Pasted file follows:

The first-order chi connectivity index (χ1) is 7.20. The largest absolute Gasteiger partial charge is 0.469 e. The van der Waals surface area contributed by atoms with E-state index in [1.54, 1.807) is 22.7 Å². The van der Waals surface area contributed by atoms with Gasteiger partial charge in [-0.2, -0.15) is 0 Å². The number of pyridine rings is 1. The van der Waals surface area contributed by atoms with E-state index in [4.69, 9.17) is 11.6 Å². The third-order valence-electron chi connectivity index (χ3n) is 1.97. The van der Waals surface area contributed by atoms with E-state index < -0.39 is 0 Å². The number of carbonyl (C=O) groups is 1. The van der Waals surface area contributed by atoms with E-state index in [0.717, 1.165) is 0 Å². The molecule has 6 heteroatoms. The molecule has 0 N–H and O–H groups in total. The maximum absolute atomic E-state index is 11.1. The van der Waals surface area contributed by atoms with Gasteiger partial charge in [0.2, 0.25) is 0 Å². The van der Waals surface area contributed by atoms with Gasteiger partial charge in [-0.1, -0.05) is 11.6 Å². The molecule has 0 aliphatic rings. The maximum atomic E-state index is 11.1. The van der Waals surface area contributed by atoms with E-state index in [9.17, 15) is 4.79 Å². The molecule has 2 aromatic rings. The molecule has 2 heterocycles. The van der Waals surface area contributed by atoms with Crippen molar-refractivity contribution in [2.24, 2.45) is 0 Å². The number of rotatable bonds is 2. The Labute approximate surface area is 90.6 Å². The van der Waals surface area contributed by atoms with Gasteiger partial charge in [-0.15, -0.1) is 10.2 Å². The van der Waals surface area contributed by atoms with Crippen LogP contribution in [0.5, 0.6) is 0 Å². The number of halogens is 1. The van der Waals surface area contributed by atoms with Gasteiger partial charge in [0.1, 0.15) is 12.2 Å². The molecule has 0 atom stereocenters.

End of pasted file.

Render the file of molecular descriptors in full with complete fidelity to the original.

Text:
The first-order chi connectivity index (χ1) is 7.20. The largest absolute Gasteiger partial charge is 0.469 e. The van der Waals surface area contributed by atoms with E-state index in [1.54, 1.807) is 22.7 Å². The van der Waals surface area contributed by atoms with Gasteiger partial charge in [-0.2, -0.15) is 0 Å². The number of pyridine rings is 1. The van der Waals surface area contributed by atoms with E-state index in [4.69, 9.17) is 11.6 Å². The third-order valence-electron chi connectivity index (χ3n) is 1.97. The van der Waals surface area contributed by atoms with E-state index < -0.39 is 0 Å². The number of carbonyl (C=O) groups is 1. The van der Waals surface area contributed by atoms with E-state index in [0.717, 1.165) is 0 Å². The molecule has 6 heteroatoms. The molecule has 0 N–H and O–H groups in total. The maximum absolute atomic E-state index is 11.1. The van der Waals surface area contributed by atoms with Gasteiger partial charge in [0.2, 0.25) is 0 Å². The van der Waals surface area contributed by atoms with Gasteiger partial charge in [-0.1, -0.05) is 11.6 Å². The molecule has 0 aliphatic rings. The maximum atomic E-state index is 11.1. The van der Waals surface area contributed by atoms with E-state index in [9.17, 15) is 4.79 Å². The molecule has 2 aromatic rings. The molecule has 2 heterocycles. The van der Waals surface area contributed by atoms with Crippen molar-refractivity contribution in [2.24, 2.45) is 0 Å². The number of rotatable bonds is 2. The Labute approximate surface area is 90.6 Å². The van der Waals surface area contributed by atoms with Gasteiger partial charge in [-0.15, -0.1) is 10.2 Å². The van der Waals surface area contributed by atoms with Crippen LogP contribution in [0.5, 0.6) is 0 Å². The number of halogens is 1. The van der Waals surface area contributed by atoms with Gasteiger partial charge in [0.1, 0.15) is 12.2 Å². The molecule has 0 atom stereocenters.